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Tyrant of Sicyon
Reign 264 BC-252 BC
Predecessor Cleinias
Successor Paseas
252 BC
Died 252 BC
Father Paseas

Abantidas (in Greek Ἀβαντίδας), the son of Paseas, became tyrant of the ancient Greek city-state of Sicyon after murdering Cleinias, the father of Aratus, 264 BC.[1] After the assassination, Abantidas had the remaining friends and relations of Cleinias banished or put to death; Aratus, who was then only seven years old, narrowly escaped death by fleeing into the house of Soso, Abantidas' sister, who happened to be married to Prophantus, the late Cleinias' brother.[2][3] Abantidas was fond of literature, and was accustomed to attending the philosophical discussions of Deinias of Argos and Aristotle, the dialectician, in the agora of Sicyon: on one of these occasions, with the complicity of the two rhetors, he was murdered by his enemies (252 BC). He was succeeded as tyrant of Sicyon by his father, Paseas, who was later put to death by Nicocles.[4]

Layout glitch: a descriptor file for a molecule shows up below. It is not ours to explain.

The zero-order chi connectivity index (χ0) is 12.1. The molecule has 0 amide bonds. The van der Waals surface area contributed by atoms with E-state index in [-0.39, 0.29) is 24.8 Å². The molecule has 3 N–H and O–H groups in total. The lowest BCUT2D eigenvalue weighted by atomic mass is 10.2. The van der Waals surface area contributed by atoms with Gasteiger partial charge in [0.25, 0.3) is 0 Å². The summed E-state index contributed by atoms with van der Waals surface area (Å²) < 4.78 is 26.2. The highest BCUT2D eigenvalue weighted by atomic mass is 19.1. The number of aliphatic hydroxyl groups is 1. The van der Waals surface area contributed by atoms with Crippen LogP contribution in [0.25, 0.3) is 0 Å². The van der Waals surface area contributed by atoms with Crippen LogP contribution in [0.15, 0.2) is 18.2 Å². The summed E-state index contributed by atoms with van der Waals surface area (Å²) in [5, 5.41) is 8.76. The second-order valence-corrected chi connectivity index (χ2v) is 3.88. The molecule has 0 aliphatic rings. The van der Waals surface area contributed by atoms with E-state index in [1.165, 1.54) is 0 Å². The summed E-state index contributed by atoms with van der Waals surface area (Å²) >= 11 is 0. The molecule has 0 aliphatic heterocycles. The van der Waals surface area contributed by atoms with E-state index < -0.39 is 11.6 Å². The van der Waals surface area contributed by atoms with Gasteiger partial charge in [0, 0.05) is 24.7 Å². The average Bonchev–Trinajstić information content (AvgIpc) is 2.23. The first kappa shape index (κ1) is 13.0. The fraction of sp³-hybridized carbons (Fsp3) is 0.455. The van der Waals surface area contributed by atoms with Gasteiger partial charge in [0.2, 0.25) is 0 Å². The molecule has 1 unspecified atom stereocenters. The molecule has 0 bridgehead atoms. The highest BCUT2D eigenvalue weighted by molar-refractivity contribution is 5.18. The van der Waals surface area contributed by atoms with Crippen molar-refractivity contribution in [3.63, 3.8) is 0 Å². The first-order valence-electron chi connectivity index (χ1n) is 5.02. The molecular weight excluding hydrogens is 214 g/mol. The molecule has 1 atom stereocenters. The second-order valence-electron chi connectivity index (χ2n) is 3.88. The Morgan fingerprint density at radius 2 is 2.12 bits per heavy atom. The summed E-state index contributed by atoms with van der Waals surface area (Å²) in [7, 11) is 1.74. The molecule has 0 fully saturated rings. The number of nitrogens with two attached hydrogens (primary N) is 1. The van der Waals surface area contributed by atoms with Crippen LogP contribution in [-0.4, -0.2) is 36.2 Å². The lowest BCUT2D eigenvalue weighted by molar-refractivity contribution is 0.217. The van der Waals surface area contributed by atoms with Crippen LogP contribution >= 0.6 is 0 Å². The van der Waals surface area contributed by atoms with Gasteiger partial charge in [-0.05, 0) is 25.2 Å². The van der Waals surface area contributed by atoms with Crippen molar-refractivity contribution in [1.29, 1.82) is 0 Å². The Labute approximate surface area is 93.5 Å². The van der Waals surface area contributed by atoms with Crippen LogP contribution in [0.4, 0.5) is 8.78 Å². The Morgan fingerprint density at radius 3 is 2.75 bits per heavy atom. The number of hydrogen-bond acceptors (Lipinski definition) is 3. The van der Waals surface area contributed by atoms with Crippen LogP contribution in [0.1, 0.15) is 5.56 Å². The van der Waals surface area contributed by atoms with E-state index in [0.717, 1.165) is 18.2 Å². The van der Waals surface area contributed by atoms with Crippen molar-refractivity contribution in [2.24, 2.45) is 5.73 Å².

1. ^ Plutarch, 2; Pausanias, Description of Greece, ii. 8
  2. ^ http://classics.mit.edu/Plutarch/aratus.html
  3. ^ Plutarch, 2
  4. ^ Plutarch, 3

 This article incorporates text from a publication now in the public domainSmith, William, ed. (1870). "Abantidas". Dictionary of Greek and Roman Biography and Mythology.